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3. Cunning dishonesty, consists in getting possession of another's property through deceit. Such dishonesty takes place in various ways; namely, when any one sells an article dearer than it is worth, or deceives by measure or weight, or sells bad commodities for good. Instances of this are the mixing chaff among corn, and water with

* A practice which is not unfrequent, particularly on the borders of Poland.

wine, or giving false money for good, and particularly the secret coinage of base money, or the taking more custom than is lawful. To this class belong those judges who take bribes, and thus, whether they give a right or wrong sentence, they steal; also those who appoint unworthy and unfit persons to public offices; for thereby the worthy are excluded, the public offices are filled with improper characters, and the treasury becomes the prey of thieves.

The spiritual powers are guilty of the same sin, when they ordain a person to the office of a bishop, or archbishop, or to any other office of the church for a reward; such wickedness is denominated Simony. Those also steal who, being stewards or overseers, conceal the incomes, or add unjustly to the expenditure on the estate; or who, by their negligence, lessen their masters' income. Those also belong to this class who make false testaments, and unjustly appropriate to themselves property which does not belong to them, or who falsely stile themselves the nearest relations of a person deceased, in order to become his heirs.

Such likewise should be accounted thieves, as having been engaged to work for a sufficient reward, unjustly and carelessly spend their time in loitering in place of labour. Also those de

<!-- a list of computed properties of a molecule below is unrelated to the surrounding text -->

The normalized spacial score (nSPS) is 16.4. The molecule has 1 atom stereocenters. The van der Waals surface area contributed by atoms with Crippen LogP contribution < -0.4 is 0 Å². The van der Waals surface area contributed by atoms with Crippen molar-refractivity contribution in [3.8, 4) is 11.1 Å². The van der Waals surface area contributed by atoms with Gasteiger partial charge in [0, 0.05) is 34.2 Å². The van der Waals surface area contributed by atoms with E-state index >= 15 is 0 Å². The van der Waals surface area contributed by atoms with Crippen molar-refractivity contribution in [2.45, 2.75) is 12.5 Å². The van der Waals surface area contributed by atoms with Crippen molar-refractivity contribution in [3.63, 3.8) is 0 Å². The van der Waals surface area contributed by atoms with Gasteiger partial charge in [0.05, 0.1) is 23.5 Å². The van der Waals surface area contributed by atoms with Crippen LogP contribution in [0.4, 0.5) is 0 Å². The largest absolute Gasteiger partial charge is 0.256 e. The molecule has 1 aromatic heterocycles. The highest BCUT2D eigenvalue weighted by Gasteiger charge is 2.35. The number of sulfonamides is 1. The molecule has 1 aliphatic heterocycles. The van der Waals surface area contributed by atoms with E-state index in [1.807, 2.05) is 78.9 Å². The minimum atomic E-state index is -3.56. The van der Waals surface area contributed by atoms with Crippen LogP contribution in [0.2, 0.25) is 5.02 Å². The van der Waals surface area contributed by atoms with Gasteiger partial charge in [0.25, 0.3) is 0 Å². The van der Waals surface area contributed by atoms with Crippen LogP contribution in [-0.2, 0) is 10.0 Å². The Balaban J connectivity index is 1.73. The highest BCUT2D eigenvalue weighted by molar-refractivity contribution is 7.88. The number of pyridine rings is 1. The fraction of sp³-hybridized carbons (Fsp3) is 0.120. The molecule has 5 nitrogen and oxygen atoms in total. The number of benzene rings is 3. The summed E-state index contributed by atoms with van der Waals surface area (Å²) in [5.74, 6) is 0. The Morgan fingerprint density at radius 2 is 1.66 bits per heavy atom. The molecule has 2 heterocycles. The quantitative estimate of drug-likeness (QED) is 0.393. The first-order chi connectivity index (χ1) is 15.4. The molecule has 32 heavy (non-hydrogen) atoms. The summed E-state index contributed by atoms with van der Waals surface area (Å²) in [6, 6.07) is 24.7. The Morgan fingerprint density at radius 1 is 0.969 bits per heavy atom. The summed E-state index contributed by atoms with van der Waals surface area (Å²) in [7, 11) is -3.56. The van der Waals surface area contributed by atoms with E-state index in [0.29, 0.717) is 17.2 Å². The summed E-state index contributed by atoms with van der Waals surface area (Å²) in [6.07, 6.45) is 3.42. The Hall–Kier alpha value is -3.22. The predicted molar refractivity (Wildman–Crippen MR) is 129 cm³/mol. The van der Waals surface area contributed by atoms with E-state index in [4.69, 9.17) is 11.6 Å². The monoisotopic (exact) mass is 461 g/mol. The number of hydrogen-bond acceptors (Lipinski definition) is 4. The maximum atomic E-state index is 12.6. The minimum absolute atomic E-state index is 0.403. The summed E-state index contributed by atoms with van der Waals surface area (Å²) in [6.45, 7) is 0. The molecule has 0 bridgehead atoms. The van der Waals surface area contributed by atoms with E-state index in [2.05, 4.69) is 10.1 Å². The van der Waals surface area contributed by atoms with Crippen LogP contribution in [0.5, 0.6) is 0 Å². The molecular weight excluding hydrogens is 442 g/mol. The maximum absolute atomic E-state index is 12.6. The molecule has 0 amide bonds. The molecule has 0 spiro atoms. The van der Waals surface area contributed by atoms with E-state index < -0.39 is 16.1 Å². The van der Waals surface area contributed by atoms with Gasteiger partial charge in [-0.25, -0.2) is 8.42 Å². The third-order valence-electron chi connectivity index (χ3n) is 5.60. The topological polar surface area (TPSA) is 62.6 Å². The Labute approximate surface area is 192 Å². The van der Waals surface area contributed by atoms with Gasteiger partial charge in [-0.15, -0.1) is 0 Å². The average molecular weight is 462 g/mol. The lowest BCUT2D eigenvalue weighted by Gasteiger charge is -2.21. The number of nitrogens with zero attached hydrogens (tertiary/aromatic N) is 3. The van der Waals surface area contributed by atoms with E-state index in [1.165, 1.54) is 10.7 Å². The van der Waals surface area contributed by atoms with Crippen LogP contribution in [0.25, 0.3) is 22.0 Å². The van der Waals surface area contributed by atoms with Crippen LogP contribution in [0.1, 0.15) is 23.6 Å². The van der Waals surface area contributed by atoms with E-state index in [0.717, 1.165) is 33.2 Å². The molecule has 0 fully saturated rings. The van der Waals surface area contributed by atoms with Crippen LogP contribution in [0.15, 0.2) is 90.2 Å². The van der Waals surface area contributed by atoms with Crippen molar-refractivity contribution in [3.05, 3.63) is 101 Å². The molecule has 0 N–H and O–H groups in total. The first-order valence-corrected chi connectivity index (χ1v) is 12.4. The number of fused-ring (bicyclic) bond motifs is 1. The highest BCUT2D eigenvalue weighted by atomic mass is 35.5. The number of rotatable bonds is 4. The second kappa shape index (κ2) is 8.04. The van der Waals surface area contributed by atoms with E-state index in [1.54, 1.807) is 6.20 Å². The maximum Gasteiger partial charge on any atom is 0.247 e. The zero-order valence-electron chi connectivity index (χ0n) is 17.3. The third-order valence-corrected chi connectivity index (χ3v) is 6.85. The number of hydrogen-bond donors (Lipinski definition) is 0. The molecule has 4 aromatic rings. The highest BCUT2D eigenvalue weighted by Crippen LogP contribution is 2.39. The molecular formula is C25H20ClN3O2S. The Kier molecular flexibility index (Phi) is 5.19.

ceitful beggars, who being healthy, and in no need, pretend to be diseased and poor, or feign some kind of lying stories, as being ruined by fire,* or robbed; or who beg alms falsely in the name of others, as, for instance, to support hospitals, or to ransom prisoners, or for such other benevolent purposes. Hypocrites ought also to be ranked with these deceivers, who, under the garb of false sanctity, or by unlawful devices, represent Mosches, † of saints, and pictures, as wonder-workérs, and thereby deceive the common people, and get them to give alms. Such are also flatterers and fawners, who, though they receive never so

*The houses of the peasantry in Russia being all built of wood, it frequently happens in the great heats of summer, that whole villages are almost instantaneously reduced to ashes. In such circumstances, should the proprietor of the peasants be unable or unwilling to assist them to procure materials for new huts, they divide into parties, and go about the towns and villages collecting money for this purpose; and hence such as are disposed to idleness frequently attempt to obtain alms under a false pretext of this kind.

+ Mosche signifies the uncorrupted body of a favourite of God; for, according to the general belief of the common Russians, the bodies of eminent saints, " do not see corruption." Hence they affirm, that after a course of years, the body of a favourite saint, as a mark of his being canonized in heaven, is, by a supernatural power, raised by degrees out of its grave, and at last appears above ground uncorrupt, and miracles are immediately begun to be wrought by it. Thus in Kieff, Moscow, and different other places, many of the wonder-working bodies of the saints are preserved in the monasteries and cathedral churches, and are disclosed on certain holidays,